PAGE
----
Nokia Deepfield 2020 report shows huge spike in internet traffic and how well the network handled it

Nokia’s Deepfield service is a big data analytics platform allowing service providers (operators, telecoms) to have real-time insights into the state of their network. The service providers can improve their network based on the data collected and presented by Deepfield, allowing for a better end-user experience. Considering the year of 2020 was a special year in many aspects including unprecedented network traffic, Nokia decided to do a report that analyzed the state of the network from February to September.

The data was gathered for service providers in Europe and North America using Nokia’s Deepfield platform and compares data from pre-pandemic levels (prior to March 2020), first lockdown (March – May 2020), and six months into the pandemic (September 2020).

The key stats for the 2020 are that traffic increased 30%-50%, with videoconferencing (700%), gaming (150%) and videostreaming (100%) being the biggest growth categories. The number of DDoS (Distributed Denial of Service) attacks increased as well. In September 2020, the traffic stabilized at  20-30% above pre-pandemic levels. Nokia says the network service providers handled the sudden increase in traffic very well, with great cooperation between different service providers that optimized their services (lower bandwidth for example) to ensure normal network operations.

Some interesting tidbits are that 5 domains accounted for 50% of the global traffic, while 90% of global traffic went to 150 domains. This means that the big services (Facebook, YouTube, Google) are getting bigger and bigger. Also, the average UK households now has 10 devices connected to the network compared to a few devices 10 years ago.

A good example of how video content providers helped the network during the 1st lockdown month where a sudden traffic spike was recorded is service throttling, or nicer said – lowering the streaming speeds. While this wasn’t a great thing for end users, keeping the same bandwidths would have probably caused problems for the whole network during the first months. I saw this as a sign that operators didn’t have the infrastructure to handle the increase in traffic, but in the end the combination of different moves by content providers and network operators turned great for keeping the internet speeds usable.

In the first lockdown week in EU, WhatsApp saw a huge spike in traffic of above 600% compared to the week before lockdown. PlayStation, Skype and other videoconferencing tools also saw a 2 to 3.5 times traffic increase. Netflix traffic grew 50%, with YouTube growing 13% compared to week before. These are huge increases in the period of just one week.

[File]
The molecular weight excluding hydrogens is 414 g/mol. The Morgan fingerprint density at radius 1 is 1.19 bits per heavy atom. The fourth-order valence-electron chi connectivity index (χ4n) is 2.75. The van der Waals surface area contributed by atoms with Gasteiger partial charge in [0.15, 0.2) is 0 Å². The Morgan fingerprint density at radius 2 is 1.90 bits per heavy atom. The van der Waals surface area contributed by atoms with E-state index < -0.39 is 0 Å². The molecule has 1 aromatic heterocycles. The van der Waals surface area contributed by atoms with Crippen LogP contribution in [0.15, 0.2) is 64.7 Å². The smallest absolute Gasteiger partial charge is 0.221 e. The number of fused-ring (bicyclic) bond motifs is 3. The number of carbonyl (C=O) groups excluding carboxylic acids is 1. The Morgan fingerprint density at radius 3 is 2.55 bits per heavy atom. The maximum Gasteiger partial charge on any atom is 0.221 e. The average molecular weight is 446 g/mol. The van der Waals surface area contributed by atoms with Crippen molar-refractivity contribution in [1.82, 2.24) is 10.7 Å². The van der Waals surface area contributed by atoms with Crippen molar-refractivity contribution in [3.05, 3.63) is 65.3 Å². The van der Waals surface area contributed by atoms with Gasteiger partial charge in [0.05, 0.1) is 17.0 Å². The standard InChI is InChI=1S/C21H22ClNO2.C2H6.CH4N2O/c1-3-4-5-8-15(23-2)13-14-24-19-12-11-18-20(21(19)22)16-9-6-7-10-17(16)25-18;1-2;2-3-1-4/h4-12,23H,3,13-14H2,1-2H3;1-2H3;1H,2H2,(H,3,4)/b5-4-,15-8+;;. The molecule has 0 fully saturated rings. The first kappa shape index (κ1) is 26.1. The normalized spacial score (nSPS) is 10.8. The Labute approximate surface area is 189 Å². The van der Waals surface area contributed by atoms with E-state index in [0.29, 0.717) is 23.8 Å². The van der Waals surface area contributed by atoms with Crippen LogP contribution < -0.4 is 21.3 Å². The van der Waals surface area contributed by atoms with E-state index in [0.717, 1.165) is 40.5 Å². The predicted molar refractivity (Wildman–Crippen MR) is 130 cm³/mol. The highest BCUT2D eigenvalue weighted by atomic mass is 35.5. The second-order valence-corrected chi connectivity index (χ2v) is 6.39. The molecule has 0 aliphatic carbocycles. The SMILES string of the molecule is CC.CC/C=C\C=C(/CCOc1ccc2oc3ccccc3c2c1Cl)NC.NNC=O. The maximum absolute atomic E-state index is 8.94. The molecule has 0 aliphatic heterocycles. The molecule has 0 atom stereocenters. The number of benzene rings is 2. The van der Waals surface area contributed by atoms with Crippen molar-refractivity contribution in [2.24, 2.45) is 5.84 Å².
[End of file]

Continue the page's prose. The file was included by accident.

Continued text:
Nokia took a closer look at Zoom and how the popular videoconferencing service survived a great spike in usage without any service disruptions. When the lockdown started, Zoom started using a combination of different service providers to serve the video calls from Amazon to their own servers. That allowed Zoom to easily scale. In September 2020, Microsoft’s Teams surpassed Zoom in total traffic, most likely because of Teams being part of the Office suite and used by a lot of state institutions (schools, universities) in the EU and North America.

Xbox was also one of the services that lowered the download speeds for users during the day to ensure the stability of the network in the first months of lockdown. Nokia calculated that the traffic via Xbox servers grew 75-150% during the last 9 months. With the release of new consoles and more countries again going into lockdowns, the traffic will surely continue growing for Xbox services.

Lastly, the “bad guys” also increased their activity during lockdown. By looking at the data of 5 major US service providers, Nokia noticed that DDoS attacks traffic grew from around 200 terabytes per day before the pandemic to close to 400 terabytes per day during the peek in April. Amazon recorded a 2.3Tbps flooding attack on their infrastructure, which was the most powerful one recorded to date. Their Amazon Web Services using the AWS Shield successfully protected the infrastructure.

The report is quite interesting and you can download it from the official Nokia site (by signing up with a form) here. You can also try this direct link if you don’t like forms.